Here’s a wild guess – if you’ve got your hand up because you love a Bramley, you’re either from the UK, or have close links to someone from the UK. Are we right?
Or maybe, you’re from somewhere else altogether, and you’ve learnt to love Bramleys for their own sake. Either way, Bramley apples have a large – and very dedicated – following!
Properly called a Bramley’s Seedling, they are definitely one of the most popular apples with Brits – they just go mad for them! It’s the variety we get the most inquiries about, presumably because they’re been a relatively common apple in England for a very long time. (And yes, we do grow them, but if you want to buy the fruit, you need to get your order in very early, because every single apple is usually pre-ordered before we even pick them!)
But what makes the Bramley so special?
To Aussies like us, brought up thinking that Granny Smith was the ultimate cooking apple, it was hard to see what all the fuss is about.
But we have to admit, now that we’ve grown them for about 8 years, and have got into the habit of using them as a cooker, we can definitely see the attraction.
Bramleys have a most romantic history. The mother of all Bramley trees was planted as a seed by a woman called Mary Ann Brailsford in Southwell, Nottinghamshire, at the start of the nineteenth century – which gives these apples a fairly impressive pedigree, and the right to be called a ‘heritage’ apple (though they still don’t compete with Snow apples, which are known to have originated in France in the 1600’s).
Anyway, the name Bramley came from the man that inherited that first tree, which according to The Apple Source Book, is still alive today, and despite having fallen over numerous times in the last 200 years, can still pick up to a ton of fruit each year!
Due to the magic of grafting, all the Bramley trees in the world come from this original tree (or a graft from a graft from a graft…but that’s a story for another time. If you want to know more about grafting, have a look at our “Grow Your Own Fruit Trees” workshop).
Bramleys are as easy to grow as any other apple, one of their main features being that they are a triploid, which means they need to planted with two pollinators.
Triploid varieties produce sterile pollen, which won’t pollinate other varieties. Triploids are therefore usually planted with two other varieties that flower at the same time, which then fertilise each other as well as the triploid.
Other triploid varieties include Mutsu, Gravenstein, Blenheim Orange, Jonagold, Ribston Pippin, Newtown Pippin, Roxbury Russet and Winesap.
Despite this disadvantage, triploids have several advantages over diploid (the more common type of apple), including producing large vigorous trees, large fruit, having good natural disease resistance, and being quite resilient in difficult conditions.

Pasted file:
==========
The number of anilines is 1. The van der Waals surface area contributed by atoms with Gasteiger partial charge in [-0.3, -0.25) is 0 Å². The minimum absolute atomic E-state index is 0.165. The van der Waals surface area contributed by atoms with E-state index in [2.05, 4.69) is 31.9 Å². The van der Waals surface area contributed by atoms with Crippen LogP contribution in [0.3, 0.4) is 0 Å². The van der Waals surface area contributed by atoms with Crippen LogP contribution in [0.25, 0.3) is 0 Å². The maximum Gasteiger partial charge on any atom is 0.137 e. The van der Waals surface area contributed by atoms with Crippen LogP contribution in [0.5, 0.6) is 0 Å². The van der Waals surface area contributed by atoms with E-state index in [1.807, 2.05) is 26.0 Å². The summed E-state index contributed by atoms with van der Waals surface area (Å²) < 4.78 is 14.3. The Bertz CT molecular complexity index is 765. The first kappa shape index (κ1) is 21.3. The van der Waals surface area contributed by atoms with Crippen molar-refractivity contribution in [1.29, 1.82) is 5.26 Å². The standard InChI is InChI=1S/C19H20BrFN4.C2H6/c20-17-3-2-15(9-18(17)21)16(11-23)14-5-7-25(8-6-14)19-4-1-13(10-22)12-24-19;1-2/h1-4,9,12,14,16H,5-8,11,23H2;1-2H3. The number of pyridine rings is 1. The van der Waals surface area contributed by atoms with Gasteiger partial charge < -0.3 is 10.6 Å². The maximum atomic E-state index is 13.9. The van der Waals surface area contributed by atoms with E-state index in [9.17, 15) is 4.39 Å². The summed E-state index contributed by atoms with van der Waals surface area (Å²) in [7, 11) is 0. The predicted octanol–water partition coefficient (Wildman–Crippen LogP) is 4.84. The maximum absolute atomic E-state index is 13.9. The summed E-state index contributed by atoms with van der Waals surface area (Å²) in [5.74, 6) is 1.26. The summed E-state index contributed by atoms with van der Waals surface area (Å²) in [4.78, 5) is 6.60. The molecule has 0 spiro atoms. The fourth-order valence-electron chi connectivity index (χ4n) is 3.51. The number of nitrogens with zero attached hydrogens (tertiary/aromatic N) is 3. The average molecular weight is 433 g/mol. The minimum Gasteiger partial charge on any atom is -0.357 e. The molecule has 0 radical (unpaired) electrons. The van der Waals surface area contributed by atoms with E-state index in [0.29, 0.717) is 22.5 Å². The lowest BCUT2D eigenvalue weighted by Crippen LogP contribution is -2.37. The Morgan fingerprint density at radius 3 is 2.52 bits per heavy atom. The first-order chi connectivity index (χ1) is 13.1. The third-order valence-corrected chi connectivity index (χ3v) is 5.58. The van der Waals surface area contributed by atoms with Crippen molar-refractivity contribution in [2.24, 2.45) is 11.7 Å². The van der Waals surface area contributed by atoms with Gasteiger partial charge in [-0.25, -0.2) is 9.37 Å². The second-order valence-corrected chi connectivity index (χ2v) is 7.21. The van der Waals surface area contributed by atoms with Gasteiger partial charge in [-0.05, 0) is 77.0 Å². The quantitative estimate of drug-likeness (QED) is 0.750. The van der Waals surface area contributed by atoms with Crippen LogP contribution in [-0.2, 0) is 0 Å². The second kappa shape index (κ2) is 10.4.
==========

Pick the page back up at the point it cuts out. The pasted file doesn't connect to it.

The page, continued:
That’s why Bramley apples have adapted so well to Australian conditions (at least they have at our place!)
Because we’re certified organic and don’t use any pesticides or chemicals, we try to plant varieties that have higher natural resistance to pests and diseases, and the Bramley grows a strong healthy tree that’s quite resistant to black spot (apple scab).
If you’re planning to plant a Bramley, other varieties that flower at about the same time (and can therefore be used as a pollinator) include Gravenstein, Gala, Cox’s Orange Pippin, Golden Delicious, Fuji and Jonathon.
The Bramley is a large irregular shaped apple. They start out sort of reddish, as you can see in the photo below.
You need to thin your crop every year (which means taking some of the fruit off when it’s tiny), because Bramleys really grow quite huge, and need a lot of room to grow. If you leave them to grow in bunches they can push each other off the branch, or end up smaller than they would otherwise. Pests also love to hide in the spaces between bunches of apples, so it’s much better to leave them hanging singly. We normally do our apple thinning in November, and try to get it all finished by the middle of December.
When ripe, Bramleys have a greenish yellow skin with a red flush and stripes. The flesh is firm and yellowish, and is very acid, one of the characteristics that makes it prized as a cooking apple. The other is the fact that when cooked, Bramleys collapse into a mush of delicious apple-ness, making them perfect for fluffy apple pies.
Like all fruit trees, it’s a good idea to protect the crop from the birds and any other predators that might like to have a munch on them (for us that’s kangaroos, but luckily they are easily deterred by nets). If you’re going to net your Bramley tree, put the nets on just after thinning, and leave them in place until you pick.
Though Bramleys are famous for being a very tart apple, they will keep getting sweeter if you leave them on the tree after they’re ripe. They’ll gradually go a bit more yellow, and get a redder stripe on the skin, and can even end up ripe enough to eat raw – as long as you like your eating apples pretty sharp!
At this time of year, we get a lot of inquiries about whether we sell Bramley trees. Yes you can buy fruit trees from us each year, but unfortunately there are no Bramley trees on the list this year. Sorry.
But the good news is we’re just about to start growing some in our tree nursery, so we’ll have them for sale…not next winter, it takes longer than that to grow them from scratch, but the winter after, definitely (well, as definite as anything ever is in farming!).
The easiest way to find out when we’ll have Bramley trees for sale is to subscribe to our free newsletter, and then you’ll find out when they’re ready – easy!